Tackling tiger trade: fighting fire with fire
The idea took shape over a beer with the boys to celebrate a tiger trader meeting his nemesis in the form of a Tiger Protection and Conservation Unit (TPCU) investigator and the subsequent successful law enforcement operation with local police.
But ‘Nemesis’ was pensive. The trader had been arrested, but experience had shown us that – while the suspect would go to prison – the follow up investigation to find others in the poaching network would go nowhere fast.
The arrest was conducted in one province adjoining Kerinci Seblat National Park, the trader came from a second and, we suspected, the tiger had been poached in a third of the four provinces bordering the national park.
Faced with liaising with two other provincial police authorities hundreds of kilometres apart, the police case compiler would, perhaps not entirely surprisingly, throw his hands in the air and focus on doing his own local job.
The poachers would be off the hook, albeit tremulous for a few months, while the big-time illegal wildlife dealers in a fourth or even fifth province of Sumatra – the ones actually sourcing tigers and pangolins through local agents – would shrug the case off as a minor supply-side inconvenience.
“We only get the local actors,” sighed Nemesis, “never the puppet master.”
And he was right of course. Organised wildlife crime has reached Sumatra. The semi-opportunist, forest edge hunters and local villains who dealt tigers ‘on the side’ have been replaced in recent years by highly-organised illegal poaching and trade syndicates, working across provincial borders to supply the international black market.
To take down the networks from poacher right through to main dealer, we needed to get park-edge district and provincial police authorities working more effectively with the park staff and, perhaps even more importantly, with each other.
In short, we needed to get people networking. But, because these are government officers from different agencies, we had to do it by the book…even if this book had not yet been written.
And so it started. Facilitated by Fauna & Flora International (FFI), the park director began meeting with provincial police chiefs – powerful men responsible for law enforcement over areas bigger than some European countries. One by one they gave The Nod to form a new law enforcement network. But they all wanted to collectively discuss and agree the details of the network and its legal structure.
Getting the ball rolling
And so, first, a pre-meeting to advance an idea that by now had a name: the Serious Wildlife Crime Law Enforcement Network. Provincial police, lawyers, and detective chiefs; the splendid pak Luky, who leads the Indonesia Criminal Detectives (BARESKRIM) Environmental Crime Unit; the recently appointed director of the Forestry Department’s Forest Crimes Directorate, pak Johann; and many more came together to take the idea forward.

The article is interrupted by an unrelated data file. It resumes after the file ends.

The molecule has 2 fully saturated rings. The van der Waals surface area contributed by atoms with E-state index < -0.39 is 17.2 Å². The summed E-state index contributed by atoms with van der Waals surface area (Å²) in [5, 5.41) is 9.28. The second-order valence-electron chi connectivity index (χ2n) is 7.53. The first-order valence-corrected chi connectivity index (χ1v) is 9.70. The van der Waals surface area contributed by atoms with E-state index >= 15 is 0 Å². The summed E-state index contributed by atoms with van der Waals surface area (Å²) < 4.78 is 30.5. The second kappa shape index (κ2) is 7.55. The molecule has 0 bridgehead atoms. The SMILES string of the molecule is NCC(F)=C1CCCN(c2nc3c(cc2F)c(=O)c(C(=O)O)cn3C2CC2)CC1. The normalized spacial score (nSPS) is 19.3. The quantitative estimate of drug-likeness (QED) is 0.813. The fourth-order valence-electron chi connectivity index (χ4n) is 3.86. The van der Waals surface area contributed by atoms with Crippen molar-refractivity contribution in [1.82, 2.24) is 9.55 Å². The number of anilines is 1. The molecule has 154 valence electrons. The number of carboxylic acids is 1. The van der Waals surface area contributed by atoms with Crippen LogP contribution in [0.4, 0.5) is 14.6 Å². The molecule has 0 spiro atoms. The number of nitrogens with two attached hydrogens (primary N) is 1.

This initial meeting produced some unexpected and rapid bonuses for species conservation: one of Indonesia’s major airports now has a permanent forestry law enforcement presence, for example, which means that wildlife smugglers can be immediately arrested and not just scarper, as was the case previously. This, simply because two very senior forestry and police officers were able to sit down and talk about issues of mutual concern.
Meanwhile, as it became clear that neither national forestry staff nor police had a single, clear and valid source of data on wildlife crime and local law enforcement successes, it was agreed that the Serious Wildlife Crime Law Enforcement Network should also build a law enforcement and wildlife crime database.
A few weeks later, came the formal meeting. There was more gold braid in one place than the average State Opening of Parliament, with four provincial police chiefs, top detectives and legal advisors, the Director General of Indonesia’s Department of Forest Protection and Nature Conservation, the head of Indonesia’s National Criminal Investigation division, myriad representatives from Sumatran national parks and other Forestry Department leaders. And alongside them were pak Darmawan, FFI’s Indonesia Director, and me.
Eventually, with a flourish of pens on vellum, Indonesia’s first Wildlife Crime Law Enforcement Network, spanning four provinces of Sumatra island, was legally established. How I wished that ‘Nemesis’ could have been with us as the Deputy Head of Indonesia’s national police stressed that an overriding goal of the network was law enforcement against not just the local players but the intellectual actors behind wildlife crime.
I heard a key clause in the national Sumatran Tiger Strategy & Action Plan finally activated, with every police division in districts adjoining Kerinci Seblat National Park agreeing to establish wildlife crime liaison officer posts.
I also heard the Director General of Forestry advise that the new Minister of Forestry and Environment had been briefed – and fully supported – the Network and that similar ones should be established elsewhere in Indonesia.
With a little help from our friends
One of the great things about this initiative is that it didn’t require a big, complicated grant – it was made possible thanks to the support of FFI members and smaller foundations who regularly help the tiger team here in Kerinci.
Yes, that means you Mrs Cooper, as well as your friends at Dilston College and the people of West Tynedale, so please thank everybody at your next Tiger Tea Party or Tombola. And you, Mr Tibbitts. And you, dear Liz Bellward and Karma Cats; you the splendid Francis Wildlife Charitable Trust, and you, the Leonard Bosack and Margaret Kruger Charitable Foundation.
And all the rest of you – I hope you know who you are. It may be ‘only a tenner’, it might be much more, but now you can see how it all helps!
We haven’t won, not yet anyway. But the playing field is now a little more level.